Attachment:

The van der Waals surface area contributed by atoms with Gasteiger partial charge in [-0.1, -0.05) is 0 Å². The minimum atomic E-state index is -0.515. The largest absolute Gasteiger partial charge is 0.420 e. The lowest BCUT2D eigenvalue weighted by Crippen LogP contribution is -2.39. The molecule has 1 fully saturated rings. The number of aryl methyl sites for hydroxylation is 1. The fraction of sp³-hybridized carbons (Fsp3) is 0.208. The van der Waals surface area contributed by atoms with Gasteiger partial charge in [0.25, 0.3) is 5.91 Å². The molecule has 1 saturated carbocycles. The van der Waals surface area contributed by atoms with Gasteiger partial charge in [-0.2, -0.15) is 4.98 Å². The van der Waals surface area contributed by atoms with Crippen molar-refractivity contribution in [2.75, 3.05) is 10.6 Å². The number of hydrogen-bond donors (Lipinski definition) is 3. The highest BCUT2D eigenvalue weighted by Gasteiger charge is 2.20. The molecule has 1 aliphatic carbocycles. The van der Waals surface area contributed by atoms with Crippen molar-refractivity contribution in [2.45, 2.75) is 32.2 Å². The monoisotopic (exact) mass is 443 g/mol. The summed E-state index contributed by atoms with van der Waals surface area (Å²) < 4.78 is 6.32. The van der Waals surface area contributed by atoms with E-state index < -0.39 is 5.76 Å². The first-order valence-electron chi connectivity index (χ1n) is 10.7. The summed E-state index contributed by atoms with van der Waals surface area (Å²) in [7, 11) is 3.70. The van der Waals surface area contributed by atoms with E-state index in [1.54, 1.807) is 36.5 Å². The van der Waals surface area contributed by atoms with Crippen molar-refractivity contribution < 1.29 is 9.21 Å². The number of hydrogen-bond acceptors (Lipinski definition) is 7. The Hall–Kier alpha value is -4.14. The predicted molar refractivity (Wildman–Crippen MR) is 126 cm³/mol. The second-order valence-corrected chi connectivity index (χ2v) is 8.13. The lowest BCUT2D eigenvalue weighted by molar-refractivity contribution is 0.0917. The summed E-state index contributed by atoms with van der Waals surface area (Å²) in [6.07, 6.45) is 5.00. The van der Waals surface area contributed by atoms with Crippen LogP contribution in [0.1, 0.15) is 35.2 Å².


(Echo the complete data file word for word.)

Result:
The van der Waals surface area contributed by atoms with Gasteiger partial charge in [-0.1, -0.05) is 0 Å². The minimum atomic E-state index is -0.515. The largest absolute Gasteiger partial charge is 0.420 e. The lowest BCUT2D eigenvalue weighted by Crippen LogP contribution is -2.39. The molecule has 1 fully saturated rings. The number of aryl methyl sites for hydroxylation is 1. The fraction of sp³-hybridized carbons (Fsp3) is 0.208. The van der Waals surface area contributed by atoms with Gasteiger partial charge in [0.25, 0.3) is 5.91 Å². The molecule has 1 saturated carbocycles. The van der Waals surface area contributed by atoms with Gasteiger partial charge in [-0.2, -0.15) is 4.98 Å². The van der Waals surface area contributed by atoms with Crippen molar-refractivity contribution in [2.75, 3.05) is 10.6 Å². The number of hydrogen-bond donors (Lipinski definition) is 3. The highest BCUT2D eigenvalue weighted by Gasteiger charge is 2.20. The molecule has 1 aliphatic carbocycles. The van der Waals surface area contributed by atoms with Crippen molar-refractivity contribution in [2.45, 2.75) is 32.2 Å². The monoisotopic (exact) mass is 443 g/mol. The summed E-state index contributed by atoms with van der Waals surface area (Å²) < 4.78 is 6.32. The van der Waals surface area contributed by atoms with E-state index < -0.39 is 5.76 Å². The first-order valence-electron chi connectivity index (χ1n) is 10.7. The summed E-state index contributed by atoms with van der Waals surface area (Å²) in [7, 11) is 3.70. The van der Waals surface area contributed by atoms with E-state index in [1.54, 1.807) is 36.5 Å². The van der Waals surface area contributed by atoms with Crippen molar-refractivity contribution < 1.29 is 9.21 Å². The number of hydrogen-bond acceptors (Lipinski definition) is 7. The Hall–Kier alpha value is -4.14. The predicted molar refractivity (Wildman–Crippen MR) is 126 cm³/mol. The second-order valence-corrected chi connectivity index (χ2v) is 8.13. The lowest BCUT2D eigenvalue weighted by molar-refractivity contribution is 0.0917. The summed E-state index contributed by atoms with van der Waals surface area (Å²) in [6.07, 6.45) is 5.00. The van der Waals surface area contributed by atoms with Crippen LogP contribution in [0.1, 0.15) is 35.2 Å².